"If we can't collect 1 million signatures, then shame on us," Miles said during one of the meetings. "We don't understand how grave a situation we are in."

"If we lose this battle we don't deserve to be doing what we are doing," McPherson said. "We are the hope for the world."

McPherson, in visiting the Old Testament account of Sodom and Gomorrah, stressed that the Lord will not idly sit by and let his commandments be mocked.

"I think we have more to fear than the law changing," he said.

God's design for marriage
McPherson's approach is being mirrored by dozens of other pastors who have signed on to the God's Design for Marriage project, a grassroots pastoral movement supporting the constitutional marriage amendment. The project involves pastoral commitment to the cause by publicly supporting the amendment, preaching on the merits of traditional, biblical marriage, hosting petition drives, registering voters and encouraging voter turnout.

As part of its plan, God's Design for Marriage has developed a regional distribution system to get as many petitions on the streets as possible.

"It should be as easy as getting a Starbucks," said Chris Clark, pastor of East Clairemont Baptist Church and logistical coordinator of the petition drive effort.

In Southern California, at least 175 churches and Christian businesses have agreed to serve as distribution centers for the petitions, including several dozen who signed up at the meetings.

"If we believe in the Bible," Prentice said, "if we believe it's the revered Word of God, and if you want to share this with the people, we need to win this issue or we need to look for another job."

Once the signatures are gathered at the local churches, they will be taken to designated regional centers, where they will be processed and forwarded on to Protect Marriage officials.

Prayer and fasting
Another significant element to the project is corporate prayer and fasting. That element will emerge this summer when Southern Californians will be asked to participate in The Call San Diego, featuring Lou Engle. Similar events around the country have drawn thousands of people, many of them young adults. This one is timed in advance of the fall election season when traditional marriage supporters are expecting the amendment to appear on the November ballot.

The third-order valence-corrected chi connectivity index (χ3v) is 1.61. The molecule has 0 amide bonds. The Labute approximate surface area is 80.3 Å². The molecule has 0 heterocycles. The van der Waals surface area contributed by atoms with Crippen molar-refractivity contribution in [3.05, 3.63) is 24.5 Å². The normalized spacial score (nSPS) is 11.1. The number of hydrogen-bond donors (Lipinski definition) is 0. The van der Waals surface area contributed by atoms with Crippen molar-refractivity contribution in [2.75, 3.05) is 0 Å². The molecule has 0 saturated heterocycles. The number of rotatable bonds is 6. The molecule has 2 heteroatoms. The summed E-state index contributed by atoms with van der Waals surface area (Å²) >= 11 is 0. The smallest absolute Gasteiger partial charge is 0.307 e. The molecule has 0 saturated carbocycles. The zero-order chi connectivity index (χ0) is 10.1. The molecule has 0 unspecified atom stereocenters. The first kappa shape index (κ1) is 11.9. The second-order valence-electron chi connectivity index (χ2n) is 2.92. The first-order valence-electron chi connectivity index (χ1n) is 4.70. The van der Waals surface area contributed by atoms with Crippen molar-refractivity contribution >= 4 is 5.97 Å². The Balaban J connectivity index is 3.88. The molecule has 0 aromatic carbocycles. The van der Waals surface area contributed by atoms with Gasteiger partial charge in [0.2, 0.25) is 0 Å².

Each meeting concluded with a word of encouragement from Tony Perkins, president of the Family Research Council, who flew out from his Washington, D.C. headquarters to support the marriage amendment drive.

"Some of you are thinking, well, marriage, I think I can be involved with that, but, you know, I don't want to go too far because I'm a pastor. I don't need to be involved in public policy," Perkins told the ministers.

In defending the practice, Perkins turned to the story of Nehemiah, extolling the king's cupbearer, a trusted servant, who was greeted with news from his brother that the walls of Jerusalem had been destroyed and its gates torched. While he wept, prayed and fasted, Nehemiah also took steps to rectify the situation.

"His heart was broken," Perkins said. "I think today, to some degree, you must feel like Nehemiah with the news you've heard."

Perkins then urged them to action.

"We are here today because the public policy debate is taking place over the institution of marriage; but, at its heart, marriage is in the state it's in because the church neglected to promote God's institution of marriage, and if we are going to see America bounce back it's going to require America's spiritual leaders, those of you sitting in this room."